Maharashtra: Behind 10-cr vaccination milestone, efforts of 9,200 vaccinators

The Indian Express spoke to some vaccinators about the challenges they face while being at the forefront of the Covid-19 immunisation programme.

Nearly 9,200 vaccinators worked tirelessly over the last 10 months to help Maharashtra achieve the milestone of 10 crore vaccinations. The Indian Express spoke to some vaccinators about the challenges they face while being at the forefront of the Covid-19 immunisation programme.

Ujwala K Paradeshi: ‘Villagers are wary of vaccines, we try to convince them’

Ujwala K Paradeshi starts her day at 7 am. The 30-year-old Auxiliary Nurse Midwife of Chandsami primary health centre of Chopra taluka of Jalgoan sets out with an ice bag on her shoulder to travel 10-25 km to inoculate people.

A vaccinator for 10 years, Ujwala is responsible for vaccinating people from 10 villages including Vatar, Sutkar and Wadgoan. Most days, her husband Praveen Madanlal Paradeshi and two children would accompany her to the villages.

“There is no one to take care of the children, so I can’t leave them alone at home when my husband drops me to the villages on his bike. So, they accompany us for the vaccination,” said Ujwala. “For 6-7 hours, while I was inoculating, they would play with my husband nearby.”

Praveen is a daily labourer, and manages his working hours as per Ujwala’s timings.

On days when her husband fails to ferry her, she travels in buses or ambulances with her two children.

“Ambulances can’t travel on mountain terrain, so the driver drops us to the nearest villages. Then we walk 3-5 km to reach the scattered villages for vaccination,” she said.

With schools reopening last month, her eight-year-old daughter has started going to school again while her two-year-old son accompanies her at work.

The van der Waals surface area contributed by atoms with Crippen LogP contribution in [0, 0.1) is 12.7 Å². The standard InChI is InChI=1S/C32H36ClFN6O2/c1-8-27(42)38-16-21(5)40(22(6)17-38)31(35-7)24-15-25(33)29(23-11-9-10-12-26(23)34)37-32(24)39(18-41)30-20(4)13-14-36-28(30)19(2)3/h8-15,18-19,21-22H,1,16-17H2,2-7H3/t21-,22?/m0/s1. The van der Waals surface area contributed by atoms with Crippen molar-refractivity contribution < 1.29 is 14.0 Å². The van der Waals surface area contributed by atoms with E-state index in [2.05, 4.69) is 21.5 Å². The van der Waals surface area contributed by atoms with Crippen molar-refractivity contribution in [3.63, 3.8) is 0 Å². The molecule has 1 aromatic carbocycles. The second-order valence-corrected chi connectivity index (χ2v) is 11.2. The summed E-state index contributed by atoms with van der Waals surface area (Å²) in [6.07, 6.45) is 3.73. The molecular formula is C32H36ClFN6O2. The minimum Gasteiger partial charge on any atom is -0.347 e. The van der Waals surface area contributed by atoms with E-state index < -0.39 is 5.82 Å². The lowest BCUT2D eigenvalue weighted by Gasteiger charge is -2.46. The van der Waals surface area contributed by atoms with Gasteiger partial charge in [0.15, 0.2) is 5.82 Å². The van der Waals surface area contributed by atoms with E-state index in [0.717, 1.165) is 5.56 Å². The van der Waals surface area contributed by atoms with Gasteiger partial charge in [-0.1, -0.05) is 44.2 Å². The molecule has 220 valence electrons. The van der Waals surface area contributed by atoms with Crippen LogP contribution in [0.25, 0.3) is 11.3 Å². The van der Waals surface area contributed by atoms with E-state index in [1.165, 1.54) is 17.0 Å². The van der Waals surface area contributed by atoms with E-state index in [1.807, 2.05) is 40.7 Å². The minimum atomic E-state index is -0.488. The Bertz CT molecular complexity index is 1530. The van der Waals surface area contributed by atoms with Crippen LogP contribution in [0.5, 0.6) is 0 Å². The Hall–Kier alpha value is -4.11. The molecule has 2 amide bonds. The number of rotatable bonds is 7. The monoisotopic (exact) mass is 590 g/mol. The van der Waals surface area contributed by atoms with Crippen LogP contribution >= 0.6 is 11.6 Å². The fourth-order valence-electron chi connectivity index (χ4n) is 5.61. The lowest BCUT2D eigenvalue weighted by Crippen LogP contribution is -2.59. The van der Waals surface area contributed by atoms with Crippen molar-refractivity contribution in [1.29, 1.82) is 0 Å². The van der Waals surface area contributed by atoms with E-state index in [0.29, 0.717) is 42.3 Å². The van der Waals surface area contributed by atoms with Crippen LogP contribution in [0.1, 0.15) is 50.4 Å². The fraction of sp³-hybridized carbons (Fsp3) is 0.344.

The toughest part was the monsoon, when she had to walk to the centres with a raincoat and umbrella.

“The villagers have a notion that vaccines are unsafe. So, through diagrams and figures, we try to convince them but it is an uphill task,” she said.

Sneha Shankar Gade: ‘My son has no cure for his ailment, but I can at least save others from Covid’

In the evenings, when Sneha Shankar Gade returns to her home in Bhayandar, she rushes to the washroom and takes a warm bath to disinfect herself.

The retired 58-year-old nurse takes a look at her son Shashank from a distance.

It has been nearly seven months since she has hugged him.

Due to a neurological disease, Shashank has been bedridden since birth. This has also affected his immunity.

“Every day I am exposed to unvaccinated and partially vaccinated people at the centre, I can’t afford to be near him. If I am a carrier, I may end up infecting him,” says Sneha.

“So, I avoid going near him or even hugging him.”

In January 2021, Sneha retired after working as a nurse for 29 years in Navagaon primary health centre, Dahisar. She would spend her time taking care of her son and doing domestic chores.

Soon, the second Covid wave hit and people were gasping for oxygen and struggling for a hospital bed.

After witnessing this, Sneha decided to step in against her family’s wishes.

“I know how helpless a person feels when they can’t cure their loved ones,” says Sneha.

In May 2021, she was hired as a vaccinator after she requested the local civic health officer.

Every morning, she makes a quick tiffin for the family and rushes to IC Colony vaccination centre, Borivali, leaving her son with her husband.

“My son has no cure for his ailment, but by vaccinating other young people I can at least save them from Covid-19 infection,” she said.

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